The ability to influence or induce people to purchase what you have to sell is a mental art that will repay cultivation.”Salesmanship is the art of selling to the other person something he needs but doesn’t know it.” “A sale is a mental thing. It results from harmonizing certain mental elements which enter into all common agreements between people.”A sharp-witted lawyer after successfully defending a man accused of stealing, asked him in confidence, after the trial, if he were really guilty. “Well, Mister,” replied the man, “I thought at first I had stolen, but after listening to your speech I concluded I hadn’t.” The power of suggestion may be used for base and illegitimate ends or for honorable and legitimate ones. It is his suggestive power which makes the smooth, long-headed promoter dangerous. He uses it to make people buy what they do not need, or to palm off on the fraudulent or spurious goods. The victims of these unscrupulous promoters, when under the influence of a suggestive anesthetic, will mortgage their homes, their furniture, draw their last dollar from the savings-bank, borrow every dollar they can, to obtain the thing which is made to appear so desirable that they cannot see how they can get along without it.
Now, the suggestion is just as effective when used for a lawful and honorable purpose as for an unlawful and dishonorable one. One salesman succeeds where others fail, largely because of his greater suggestive power. He draws such a vivid description of the product he is selling, makes it seem so very desirable, that his prospect feels he must give him an order. The salesman knows he is selling a good thing that it is to his customer’s advantage to buy. The transaction is therefore of mutual benefit to both parties, the buyer as well as the seller. Suggestion has been defined as “whatever creates or inspires thought.” As a science, suggestion “shows us how to start and steer thought.” The five senses are the channels which bring us impressions from without. “An act of the will or some association of ideas” brings impressions from within; this latter is auto-suggestion.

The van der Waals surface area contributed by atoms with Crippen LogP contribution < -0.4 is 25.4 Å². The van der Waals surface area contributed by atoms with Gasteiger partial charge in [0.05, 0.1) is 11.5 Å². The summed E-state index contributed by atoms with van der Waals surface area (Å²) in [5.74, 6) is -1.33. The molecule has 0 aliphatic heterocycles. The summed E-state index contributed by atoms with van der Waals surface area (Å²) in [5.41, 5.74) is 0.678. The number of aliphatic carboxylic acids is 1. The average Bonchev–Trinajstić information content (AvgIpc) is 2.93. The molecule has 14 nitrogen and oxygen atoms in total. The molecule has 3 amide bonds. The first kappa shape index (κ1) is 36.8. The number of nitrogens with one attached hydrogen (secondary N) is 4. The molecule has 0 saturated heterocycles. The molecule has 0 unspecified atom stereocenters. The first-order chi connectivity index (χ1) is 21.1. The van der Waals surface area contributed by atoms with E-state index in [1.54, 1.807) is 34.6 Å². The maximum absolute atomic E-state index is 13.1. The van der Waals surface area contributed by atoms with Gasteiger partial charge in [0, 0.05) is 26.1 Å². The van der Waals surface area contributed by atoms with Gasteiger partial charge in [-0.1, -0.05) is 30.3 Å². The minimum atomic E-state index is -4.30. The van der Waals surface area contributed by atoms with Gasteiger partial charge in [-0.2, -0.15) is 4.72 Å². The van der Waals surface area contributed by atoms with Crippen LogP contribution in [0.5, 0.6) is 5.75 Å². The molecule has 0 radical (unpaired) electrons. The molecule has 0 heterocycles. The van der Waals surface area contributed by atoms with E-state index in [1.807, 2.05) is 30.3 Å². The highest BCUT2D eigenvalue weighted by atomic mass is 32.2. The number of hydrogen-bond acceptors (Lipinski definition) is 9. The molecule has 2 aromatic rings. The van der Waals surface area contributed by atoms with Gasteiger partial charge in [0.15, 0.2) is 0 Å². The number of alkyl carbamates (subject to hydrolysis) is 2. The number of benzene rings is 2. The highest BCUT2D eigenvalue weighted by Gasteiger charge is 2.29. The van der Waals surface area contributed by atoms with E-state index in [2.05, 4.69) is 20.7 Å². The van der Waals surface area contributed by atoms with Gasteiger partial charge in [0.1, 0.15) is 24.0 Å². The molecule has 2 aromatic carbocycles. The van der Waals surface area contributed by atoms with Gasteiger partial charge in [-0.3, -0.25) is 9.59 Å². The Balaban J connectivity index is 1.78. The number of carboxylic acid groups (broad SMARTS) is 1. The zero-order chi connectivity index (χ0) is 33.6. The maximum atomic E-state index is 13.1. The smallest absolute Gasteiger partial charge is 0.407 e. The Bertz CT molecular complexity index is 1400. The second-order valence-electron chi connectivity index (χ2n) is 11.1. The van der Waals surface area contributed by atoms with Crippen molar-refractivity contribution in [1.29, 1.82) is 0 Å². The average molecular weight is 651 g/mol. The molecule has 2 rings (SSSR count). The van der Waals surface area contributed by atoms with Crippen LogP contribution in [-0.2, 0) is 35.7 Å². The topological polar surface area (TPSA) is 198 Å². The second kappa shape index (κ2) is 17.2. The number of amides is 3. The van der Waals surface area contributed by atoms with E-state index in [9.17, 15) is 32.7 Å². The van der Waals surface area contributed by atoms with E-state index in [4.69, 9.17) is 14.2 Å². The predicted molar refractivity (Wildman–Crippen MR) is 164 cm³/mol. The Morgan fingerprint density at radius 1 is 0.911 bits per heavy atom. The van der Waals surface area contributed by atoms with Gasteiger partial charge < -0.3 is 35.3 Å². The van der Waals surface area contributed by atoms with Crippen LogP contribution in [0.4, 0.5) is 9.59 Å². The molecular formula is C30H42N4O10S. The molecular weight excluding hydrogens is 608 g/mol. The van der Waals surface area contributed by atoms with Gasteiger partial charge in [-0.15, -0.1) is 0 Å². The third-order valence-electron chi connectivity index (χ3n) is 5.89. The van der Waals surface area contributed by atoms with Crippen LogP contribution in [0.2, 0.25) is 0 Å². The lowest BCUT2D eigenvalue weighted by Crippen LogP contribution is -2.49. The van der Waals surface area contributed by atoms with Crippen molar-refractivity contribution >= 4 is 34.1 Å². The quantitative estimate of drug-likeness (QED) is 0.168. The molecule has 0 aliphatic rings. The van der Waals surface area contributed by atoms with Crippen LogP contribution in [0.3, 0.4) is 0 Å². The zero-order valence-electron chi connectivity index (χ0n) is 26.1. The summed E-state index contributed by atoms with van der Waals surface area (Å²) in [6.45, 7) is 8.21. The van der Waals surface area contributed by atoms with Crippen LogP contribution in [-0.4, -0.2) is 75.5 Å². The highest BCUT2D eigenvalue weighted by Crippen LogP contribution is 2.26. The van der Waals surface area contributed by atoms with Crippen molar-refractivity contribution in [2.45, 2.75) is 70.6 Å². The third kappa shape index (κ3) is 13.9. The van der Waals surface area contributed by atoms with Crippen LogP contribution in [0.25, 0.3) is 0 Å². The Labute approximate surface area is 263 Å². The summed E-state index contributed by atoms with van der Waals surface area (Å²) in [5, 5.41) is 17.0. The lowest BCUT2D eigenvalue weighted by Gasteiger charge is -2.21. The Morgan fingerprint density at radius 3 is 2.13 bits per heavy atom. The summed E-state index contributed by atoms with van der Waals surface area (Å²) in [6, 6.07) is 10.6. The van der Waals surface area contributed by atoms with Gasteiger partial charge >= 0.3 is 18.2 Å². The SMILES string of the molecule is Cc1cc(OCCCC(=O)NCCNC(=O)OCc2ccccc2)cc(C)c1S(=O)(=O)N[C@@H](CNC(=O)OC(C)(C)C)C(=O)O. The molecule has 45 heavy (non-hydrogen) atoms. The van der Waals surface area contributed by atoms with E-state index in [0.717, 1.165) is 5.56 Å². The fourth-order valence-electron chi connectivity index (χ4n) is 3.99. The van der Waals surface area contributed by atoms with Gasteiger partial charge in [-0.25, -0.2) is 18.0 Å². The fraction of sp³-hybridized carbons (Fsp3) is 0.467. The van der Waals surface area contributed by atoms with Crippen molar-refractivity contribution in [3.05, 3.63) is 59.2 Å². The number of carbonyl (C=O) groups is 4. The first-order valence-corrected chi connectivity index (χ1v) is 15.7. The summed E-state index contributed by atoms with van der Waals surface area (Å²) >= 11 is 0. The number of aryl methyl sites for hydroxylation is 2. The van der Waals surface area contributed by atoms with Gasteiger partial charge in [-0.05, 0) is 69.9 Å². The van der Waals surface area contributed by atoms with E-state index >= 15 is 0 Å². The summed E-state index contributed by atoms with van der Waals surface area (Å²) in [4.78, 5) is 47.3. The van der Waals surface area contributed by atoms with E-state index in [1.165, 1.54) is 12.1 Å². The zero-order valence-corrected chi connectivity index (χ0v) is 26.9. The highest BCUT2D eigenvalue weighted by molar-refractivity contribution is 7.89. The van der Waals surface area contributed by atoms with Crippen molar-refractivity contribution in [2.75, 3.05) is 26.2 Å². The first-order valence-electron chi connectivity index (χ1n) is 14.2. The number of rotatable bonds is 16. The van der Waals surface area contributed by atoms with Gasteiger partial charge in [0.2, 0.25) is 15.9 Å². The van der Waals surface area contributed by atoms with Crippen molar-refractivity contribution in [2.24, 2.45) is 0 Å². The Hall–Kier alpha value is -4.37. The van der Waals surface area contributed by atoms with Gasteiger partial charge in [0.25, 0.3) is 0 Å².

The suggestion can help you to build and develop yourself, to educate and train yourself in spirit, mind, and body. “In building up the character a man must have spiritual and moral backing.” “As a man thinketh in his heart, so is he.” This is the essence of auto-suggestion. “Thought is a creative force.” It is a “motive, impelling, sustaining” force. Hence, when auto-suggestion keeps thought “working in the right direction” we have powerful backing in all our undertakings. By thinking definitely, steadily, and strongly on useful and exalted sentiments we come into the realization of our thought aspirations. Briefly, we create what we mentally desired steadily and intently. Thus we may build our character, ever “improving, developing, and adorning.” Suggestion is our “working force.” “It (suggestion) can also help you to shape the desires and direct the will of the customers you seek to influence.” In the first place, we direct the will of our customers by our very personality, which has been developed through auto-suggestion. Then the various steps of attention, interest, desire, and, finally, resolve, in the customer, must be induced by suggestion.